A lot of people know that Japan is in the top five countries with the highest suicide rates. Suicide is a sad thing, but it occurs daily in Japan. Whether the person is male or female, young or old, rich or poor, just a few of these suicides will ever be covered by the mass media. But on December 25, 2015, there was a suicide so unique that it ‘shook Japan’s earth.’ A suicide that was so sad that it stirred the hearts of the Japanese. This suicide victim was a young lady named Matsuri Takahashi.
(As a side note: back in November 2018, I had promised you that I would write a blog about my research paper. I spent many months writing it. I passed my research paper, I have graduated, and I am already back in my home country. I will quote some parts of my research paper here. You can read my Research Paper here)
The first time I heard about her story, I was still in the Netherlands. I was already accepted by APU, and I was in the process of preparing myself for my departure to Japan. Her story had reached the other side of the world. It was translated and discussed on the internet, and I was intrigued by it. The topic, suicide, has always been of interest to me, and I always been fascinated by its concept. I always try to understand how someone can reach such a point in life to choose not to be amongst us anymore.
As a Muslim, it is difficult to grasp the concept of suicide, as we believe that God has given us the most precious gift ever, which is to be, to exist, and to be alive. Therefore, making an end to one’s life, which was given to us, is tough to understand. When I read about Matsuri Takahashi’s story, I wondered if I shouldn’t look into the case and write my thesis on this. In the initial stage, my topic was to investigate the cultural differences between the Dutch and Japanese culture, but my curiosity was too big to leave this case uninvestigated.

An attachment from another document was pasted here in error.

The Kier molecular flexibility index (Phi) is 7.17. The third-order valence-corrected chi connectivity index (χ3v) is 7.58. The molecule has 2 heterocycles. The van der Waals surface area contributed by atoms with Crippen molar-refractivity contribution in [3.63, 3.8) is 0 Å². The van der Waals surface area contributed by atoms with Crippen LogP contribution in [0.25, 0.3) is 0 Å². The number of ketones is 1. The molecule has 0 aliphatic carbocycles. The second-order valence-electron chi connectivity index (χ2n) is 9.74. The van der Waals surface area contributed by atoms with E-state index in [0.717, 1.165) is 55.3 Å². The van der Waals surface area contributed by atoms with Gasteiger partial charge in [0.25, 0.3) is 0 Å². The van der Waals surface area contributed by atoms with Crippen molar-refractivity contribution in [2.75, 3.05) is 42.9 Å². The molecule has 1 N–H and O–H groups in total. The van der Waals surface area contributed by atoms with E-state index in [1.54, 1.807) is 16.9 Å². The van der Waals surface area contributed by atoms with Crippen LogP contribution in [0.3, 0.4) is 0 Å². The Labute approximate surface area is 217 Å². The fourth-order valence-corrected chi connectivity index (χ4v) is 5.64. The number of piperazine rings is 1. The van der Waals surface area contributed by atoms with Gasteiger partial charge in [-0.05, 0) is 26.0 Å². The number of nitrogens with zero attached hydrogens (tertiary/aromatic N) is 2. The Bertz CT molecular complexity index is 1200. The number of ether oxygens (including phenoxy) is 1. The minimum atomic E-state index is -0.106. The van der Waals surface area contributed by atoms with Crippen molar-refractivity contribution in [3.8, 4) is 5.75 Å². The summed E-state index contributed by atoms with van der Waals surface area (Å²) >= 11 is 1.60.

“Matsuri Takahashi was born in 1991. She was born in Hiroshima Prefecture, but she grew up in Shizuoka Prefecture. Matsuri Takahashi entered Tokyo University (from here on referred to as Tōdai) as a scholarship student exempted from tuition fees. As reported by Tōdai Shimbun (May 16, 2017), the Tōdai newspaper, many students that join the Tokyo University come from wealthy families. Matsuri Takahashi, however, was not from a wealthy family. She was economically disadvantaged, but it did not stop her from trying to get into Tōdai. She was encouraged by her teachers from her high school (Midoraka High School in Shizuoka
In April 2015, right after Matsuri Takahashi graduated from Tokyo University, she started her job at Dentsu Inc. As reported by Japan Today (October 24, 2016), when entering Dentsu Inc. as a new employee, they undergo training of, approximately six months. Here, Matsuri Takahashi quickly became one of the top trainees as she earned her respect within the company. However, after finishing the training, reality hit her hard. She became a regular employee, and the expectations of her superiors were high, the working days were long, and there was much stress on the work floor.
The cause of the stress was due to the understaffing of the Internet Advertising department, where she was a member of, Dentsu Inc. was embarrassed with some scandals at that time and, and as a result, they had to reorganise at the expense of their employees. For Matsuri Takashi, this meant much overwork. She clocked 105 hours of overwork (regular hours + 105 hours).
In order to deal with stress, she needed a platform to vent her anger and frustrations. This was Twitter. She would use Twitter to express her anger and frustrations about the company and the long overwork hours. Here she was detailed, honest, and vocal about the way the company would treat workers here. She expressed issues such as power harassment, bullying, overwork, and sexual harassment.
But on 25th of December, 2015, Yukimi Takahashi, the mother of Matsuri Takahashi, received an email from Matsuri Takahashi (Japan Today, 2016). In that email, Matsuri Takahashi wrote:
“Work is unbearable. Life is unbearable. Thank you for everything.”
Her mother read the email, and she understood its meaning. She immediately ran to the